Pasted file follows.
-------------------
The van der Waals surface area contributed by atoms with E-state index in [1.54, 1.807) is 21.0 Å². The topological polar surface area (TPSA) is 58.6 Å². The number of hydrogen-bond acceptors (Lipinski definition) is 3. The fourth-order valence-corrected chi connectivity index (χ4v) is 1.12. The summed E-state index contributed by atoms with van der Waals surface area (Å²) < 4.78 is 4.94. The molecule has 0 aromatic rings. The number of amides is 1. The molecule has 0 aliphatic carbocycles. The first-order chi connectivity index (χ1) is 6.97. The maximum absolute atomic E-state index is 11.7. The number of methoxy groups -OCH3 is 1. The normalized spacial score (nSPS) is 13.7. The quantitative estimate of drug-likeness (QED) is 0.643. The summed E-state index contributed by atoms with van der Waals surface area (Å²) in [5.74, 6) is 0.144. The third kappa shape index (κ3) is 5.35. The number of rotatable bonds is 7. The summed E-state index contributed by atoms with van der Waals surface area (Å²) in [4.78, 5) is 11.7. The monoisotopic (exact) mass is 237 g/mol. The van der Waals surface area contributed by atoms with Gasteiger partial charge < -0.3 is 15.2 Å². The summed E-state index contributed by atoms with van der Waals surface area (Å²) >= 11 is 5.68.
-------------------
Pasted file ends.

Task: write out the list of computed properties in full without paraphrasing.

The van der Waals surface area contributed by atoms with E-state index in [1.54, 1.807) is 21.0 Å². The topological polar surface area (TPSA) is 58.6 Å². The number of hydrogen-bond acceptors (Lipinski definition) is 3. The fourth-order valence-corrected chi connectivity index (χ4v) is 1.12. The summed E-state index contributed by atoms with van der Waals surface area (Å²) < 4.78 is 4.94. The molecule has 0 aromatic rings. The number of amides is 1. The molecule has 0 aliphatic carbocycles. The first-order chi connectivity index (χ1) is 6.97. The maximum absolute atomic E-state index is 11.7. The number of methoxy groups -OCH3 is 1. The normalized spacial score (nSPS) is 13.7. The quantitative estimate of drug-likeness (QED) is 0.643. The summed E-state index contributed by atoms with van der Waals surface area (Å²) in [5.74, 6) is 0.144. The third kappa shape index (κ3) is 5.35. The number of rotatable bonds is 7. The summed E-state index contributed by atoms with van der Waals surface area (Å²) in [4.78, 5) is 11.7. The monoisotopic (exact) mass is 237 g/mol. The van der Waals surface area contributed by atoms with Gasteiger partial charge < -0.3 is 15.2 Å². The summed E-state index contributed by atoms with van der Waals surface area (Å²) >= 11 is 5.68.